KEXP: The Top 500 Songs in Modern Music History…Song #315: Cities in Dust by Siouxsie and the Banshees.

This list of songs is inspired by a list published by radio station, KEXP, from Seattle in 2010. For the most part, I will faithfully countdown from their list, from Song #500 to Song #1. So, when you see the song title listed as something like: “KEXP: Song #XXX”….it means that I am working off of the official KEXP list. If I post the song title as being: “KTOM: Song #xxx”….it means I have gone rogue and am inserting a song choice from my own personal list of tunes I really like. In either case, you are going to get to hear a great song and learn the story behind it. Finally, I am not a music critic nor a musician. I am a music fan and an armchair storyteller. Enough said! Let’s get on to today’s song.

KEXP: The Top 500 Songs in Modern Music History.

Song #315: Cities in Dust by Siouxsie and the Banshees.

In the annals of modern music, Siouxsie Sioux (pronounced Susie-Sue) cuts quite a figure. She, along with her band, the Banshees, were one of the original bands that helped launch the Punk Rock scene in the UK back in the late 1970s/early 1980s. Siouxsie and the Banshees were every bit the equal to bands such as The Sex Pistols, Buzzcocks, The Clash and others. The fact that she did so as a female, fronting her own band, earning the respect of those around her for the quality of her songwriting and musicianship, makes her particularly noteworthy and relevant. Siouxsie Sioux helped pave the way for a legion of female rockers to follow and, all who did, owe her an enormous debt of gratitude.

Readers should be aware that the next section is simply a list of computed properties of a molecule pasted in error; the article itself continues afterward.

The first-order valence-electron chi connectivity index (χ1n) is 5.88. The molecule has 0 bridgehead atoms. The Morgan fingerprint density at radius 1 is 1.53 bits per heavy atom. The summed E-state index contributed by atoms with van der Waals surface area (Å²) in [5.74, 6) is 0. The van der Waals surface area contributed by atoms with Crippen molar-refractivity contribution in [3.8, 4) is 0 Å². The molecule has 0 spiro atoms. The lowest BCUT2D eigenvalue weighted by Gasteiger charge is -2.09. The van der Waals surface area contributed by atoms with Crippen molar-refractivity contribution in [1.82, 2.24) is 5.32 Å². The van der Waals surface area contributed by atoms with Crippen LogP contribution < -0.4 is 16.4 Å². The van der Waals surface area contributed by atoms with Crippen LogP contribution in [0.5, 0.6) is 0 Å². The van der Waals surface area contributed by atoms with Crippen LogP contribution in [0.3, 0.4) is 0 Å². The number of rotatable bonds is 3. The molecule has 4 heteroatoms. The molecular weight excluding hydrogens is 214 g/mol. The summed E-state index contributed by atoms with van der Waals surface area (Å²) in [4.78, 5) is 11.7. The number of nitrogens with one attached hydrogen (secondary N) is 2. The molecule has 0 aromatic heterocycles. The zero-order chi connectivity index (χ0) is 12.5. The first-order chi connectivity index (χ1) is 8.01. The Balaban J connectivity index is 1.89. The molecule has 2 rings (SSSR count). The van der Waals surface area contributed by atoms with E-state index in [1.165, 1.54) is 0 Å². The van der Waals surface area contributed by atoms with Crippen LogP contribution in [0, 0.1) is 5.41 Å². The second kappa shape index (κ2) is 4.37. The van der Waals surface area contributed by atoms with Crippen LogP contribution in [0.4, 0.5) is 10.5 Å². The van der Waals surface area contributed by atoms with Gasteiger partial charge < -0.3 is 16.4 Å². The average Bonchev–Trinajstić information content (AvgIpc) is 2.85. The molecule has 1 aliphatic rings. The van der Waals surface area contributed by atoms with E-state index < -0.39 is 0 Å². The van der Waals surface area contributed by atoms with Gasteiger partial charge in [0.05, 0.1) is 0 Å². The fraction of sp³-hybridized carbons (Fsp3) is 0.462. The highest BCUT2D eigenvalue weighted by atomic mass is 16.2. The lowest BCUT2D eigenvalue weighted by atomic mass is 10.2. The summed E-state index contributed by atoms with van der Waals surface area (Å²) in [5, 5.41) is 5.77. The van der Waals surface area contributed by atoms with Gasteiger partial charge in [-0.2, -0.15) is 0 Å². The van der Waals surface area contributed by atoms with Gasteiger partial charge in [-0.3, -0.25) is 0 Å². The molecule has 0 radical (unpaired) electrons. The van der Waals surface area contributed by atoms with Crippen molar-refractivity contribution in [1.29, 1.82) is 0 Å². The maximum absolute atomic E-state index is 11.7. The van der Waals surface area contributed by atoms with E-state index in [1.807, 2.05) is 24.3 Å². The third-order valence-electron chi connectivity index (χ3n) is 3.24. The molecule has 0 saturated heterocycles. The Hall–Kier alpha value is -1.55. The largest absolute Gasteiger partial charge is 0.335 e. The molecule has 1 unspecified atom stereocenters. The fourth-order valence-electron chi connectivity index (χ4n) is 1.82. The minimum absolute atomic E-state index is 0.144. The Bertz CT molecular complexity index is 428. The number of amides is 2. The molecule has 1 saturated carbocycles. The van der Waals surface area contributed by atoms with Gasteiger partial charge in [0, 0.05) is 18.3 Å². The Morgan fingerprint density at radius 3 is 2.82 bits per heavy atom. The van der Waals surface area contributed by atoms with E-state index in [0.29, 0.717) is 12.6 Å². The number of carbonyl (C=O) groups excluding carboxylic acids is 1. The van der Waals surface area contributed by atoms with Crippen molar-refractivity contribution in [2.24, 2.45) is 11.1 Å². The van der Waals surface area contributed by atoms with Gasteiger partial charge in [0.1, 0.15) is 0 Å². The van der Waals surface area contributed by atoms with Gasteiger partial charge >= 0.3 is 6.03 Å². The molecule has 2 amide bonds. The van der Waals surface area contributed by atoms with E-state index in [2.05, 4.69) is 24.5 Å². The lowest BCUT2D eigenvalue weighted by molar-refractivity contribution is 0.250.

One of the things about Siouxsie and the Banshees that makes them special is their ability to adapt and change as the times dictated. While Punk Rock roared out of the gate, wearing outrage and disdain as fashion, that sort of emotional energy is hard to sustain. Anger is tiresome over time. So, while some Punk Bands disbanded, Siouxsie and the Banshees evolved and thrived; first, as a Goth band and then, as a more electronic dance-oriented band. The song, “Cities in Dust” is from the latter period in this band’s transformation. There are many valid comparisons with this song to songs by bands such as “The Cure”. There are, also, those who feel that this comparison actually flatters “The Cure”.

“Cities in Dust” is a well-written historical song based upon the obliteration of the cities of Pompeii and Herculeum in 76 AD by the eruption of Mount Vesuvius. Siouxsie Sioux was fortunate to be able to tour the ruins. She was struck by the way in which people were immortalized in the midst of everyday acts, such as working or at play. She was, also, touched by scenes of families huddled together for protection and of lovers entwined in embrace as the end came. The lives of people, frozen, immortalized, in a spasm of violence from the Earth. “Cities in Dust” chronicles what she saw that day and how it affected her. The lyrics tell the story of the eruption but, more, they tell the story of the fragility of life.

“Siouxsie and the Banshees” remain as one of the most impactful and influential bands of all-time. As a songwriter, singer, musician and performer, Siouxsie Sioux, has fans among her peers and among ordinary people, alike. I hope that you will give this song a chance and have a good listen. “Cities in Dust” is a peppy, upbeat song with a definite 80s vibe to it. I am going to post the “lyrics” version of the song so you can appreciate the quality of Siouxsie Sioux’s lyrics. I will, also, post a live version so you can see the band in action. So, without further delay, here are “Siouxsie and the Banshees” with the story of the eruption of Mount Vesuvius, as told in the song called, “Cities in Dust”. Enjoy.

The link to the video for the lyrics-version of the song, “Cities in Dust” by Siouxsie and the Banshees, can be found here.

The link to the video for the live version of the song, “Cities in Dust” by Siouxsie and the Banshees, can be found here.

The link to the official website for Siouxsie and the Banshees, can be found here.

Thanks to KEXP for supporting all music, regardless of genre. The link to their website can be found here.

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